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6 of 7 people found the following review helpful
on 5 November 1999
Not only describes XP very well, but also explains why it works. It is full of practical and useful insights (even more so than 'The Mythical Man Month') - it's obviously the result of real experience rather than being theoretical. It deserves to become a sw development classic.
It's easy to read - much more so than the XP wiki sites - which by their nature are rather 'bitty'. Although the wiki sites contain more detailed discussions about the practices, the book explains why the practices work together.
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2 of 2 people found the following review helpful
on 27 November 1999
An excellent book. Distilled programming wisdom. Provides a micro-process for software development. An excellent recipe for small hyper productive development teams.
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29 of 36 people found the following review helpful
on 20 December 2001
Beck gives some very interesting arguments, and I would recommened this book to developers and managers just to hear him out and read about some interesting ideas.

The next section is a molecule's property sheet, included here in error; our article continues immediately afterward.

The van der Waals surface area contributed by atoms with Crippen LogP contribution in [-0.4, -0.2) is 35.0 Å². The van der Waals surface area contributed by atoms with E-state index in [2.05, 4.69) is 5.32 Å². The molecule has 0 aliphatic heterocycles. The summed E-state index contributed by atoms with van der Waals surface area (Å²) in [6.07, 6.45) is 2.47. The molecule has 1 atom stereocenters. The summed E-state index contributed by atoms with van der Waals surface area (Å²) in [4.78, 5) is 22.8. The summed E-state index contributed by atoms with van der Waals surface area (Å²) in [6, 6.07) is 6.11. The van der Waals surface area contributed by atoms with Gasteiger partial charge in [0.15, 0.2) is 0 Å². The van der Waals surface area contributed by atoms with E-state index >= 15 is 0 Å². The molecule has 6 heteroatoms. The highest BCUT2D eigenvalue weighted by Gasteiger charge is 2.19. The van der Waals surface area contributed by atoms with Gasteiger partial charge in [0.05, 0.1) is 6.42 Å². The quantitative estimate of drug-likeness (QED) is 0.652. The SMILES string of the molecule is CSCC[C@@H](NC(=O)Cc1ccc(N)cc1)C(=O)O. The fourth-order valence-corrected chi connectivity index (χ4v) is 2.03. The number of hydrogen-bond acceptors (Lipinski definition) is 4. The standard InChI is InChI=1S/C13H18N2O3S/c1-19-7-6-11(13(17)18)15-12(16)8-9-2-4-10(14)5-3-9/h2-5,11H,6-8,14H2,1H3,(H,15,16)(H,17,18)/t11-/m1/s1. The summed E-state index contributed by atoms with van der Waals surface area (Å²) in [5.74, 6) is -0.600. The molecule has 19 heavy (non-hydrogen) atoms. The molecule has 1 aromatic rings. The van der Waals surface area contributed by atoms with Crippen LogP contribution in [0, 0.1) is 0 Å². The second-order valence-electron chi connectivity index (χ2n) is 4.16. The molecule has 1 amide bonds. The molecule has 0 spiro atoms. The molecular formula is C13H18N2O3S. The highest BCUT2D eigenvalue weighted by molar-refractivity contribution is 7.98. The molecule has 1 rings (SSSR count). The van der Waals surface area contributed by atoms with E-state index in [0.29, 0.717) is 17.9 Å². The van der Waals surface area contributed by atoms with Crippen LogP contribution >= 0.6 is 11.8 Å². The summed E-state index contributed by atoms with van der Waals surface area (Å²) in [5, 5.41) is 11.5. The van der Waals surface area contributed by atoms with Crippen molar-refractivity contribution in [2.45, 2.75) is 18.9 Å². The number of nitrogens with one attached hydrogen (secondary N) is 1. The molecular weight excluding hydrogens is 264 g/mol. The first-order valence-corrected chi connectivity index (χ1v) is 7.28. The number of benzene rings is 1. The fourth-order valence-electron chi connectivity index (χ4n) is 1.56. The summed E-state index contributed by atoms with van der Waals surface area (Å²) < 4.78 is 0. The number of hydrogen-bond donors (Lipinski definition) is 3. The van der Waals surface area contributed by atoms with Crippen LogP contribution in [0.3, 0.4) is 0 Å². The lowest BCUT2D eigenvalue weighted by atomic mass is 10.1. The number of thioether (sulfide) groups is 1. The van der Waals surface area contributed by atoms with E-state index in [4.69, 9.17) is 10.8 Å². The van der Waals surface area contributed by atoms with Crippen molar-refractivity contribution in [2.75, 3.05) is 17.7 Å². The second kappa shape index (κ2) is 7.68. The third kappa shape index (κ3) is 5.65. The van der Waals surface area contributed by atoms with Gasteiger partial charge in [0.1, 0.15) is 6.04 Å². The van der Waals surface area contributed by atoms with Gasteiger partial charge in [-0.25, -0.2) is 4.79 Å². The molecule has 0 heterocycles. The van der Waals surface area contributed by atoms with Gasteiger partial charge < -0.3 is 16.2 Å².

Ultimately I feel XP is a great idea but just not workable in the real world. Beck himself acknowledges that a lot of projects just won't be able to use XP (e.g. fixed price, more than 10 staff on the team, projects using legacy systems and many more). I don't know about the other readers, but I have worked on many projects and none of them fit Beck's profile for an XP project.
If you find youself in the fortunate position of working on a green field project with a small and experienced team and an 'educated' customer this may work. I'd recommend Fowler's Refactoring if you want to deal with changing requirements, and any book by Steve McConnell for good advice on working on development projects. Beck is well worth reading, he knows his stuff, but I can't say this book is a 'must have'.
The bibliography is fascinating though, it certainly makes a change from the usual collection of learned by rather dry engineering texts!
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4 of 5 people found the following review helpful
on 18 May 2000
This book is definitely worth the money. No question. You may not agree with everything in XP, but you will certainly be thinking again about your methodologies.
If nothing else, it challenges the sometimes set-in-stone principles of Software Engineering. I read it 3/4 of the way through my CS course, and I'm glad I did. I now look a little more askance at some lecture notes than I previously did.
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4 of 5 people found the following review helpful
on 30 September 2003
Really an interesting book. It talks about EXtreme Programming keeping it clear and understandable. I'm writing my degree thesys about Extreme Programming and this book is really helping me. The reader is taken by hand by the author and walk together in discovering problems and resources of traditional programming design practises. Then together walks to a new and fresh methodology. Read it!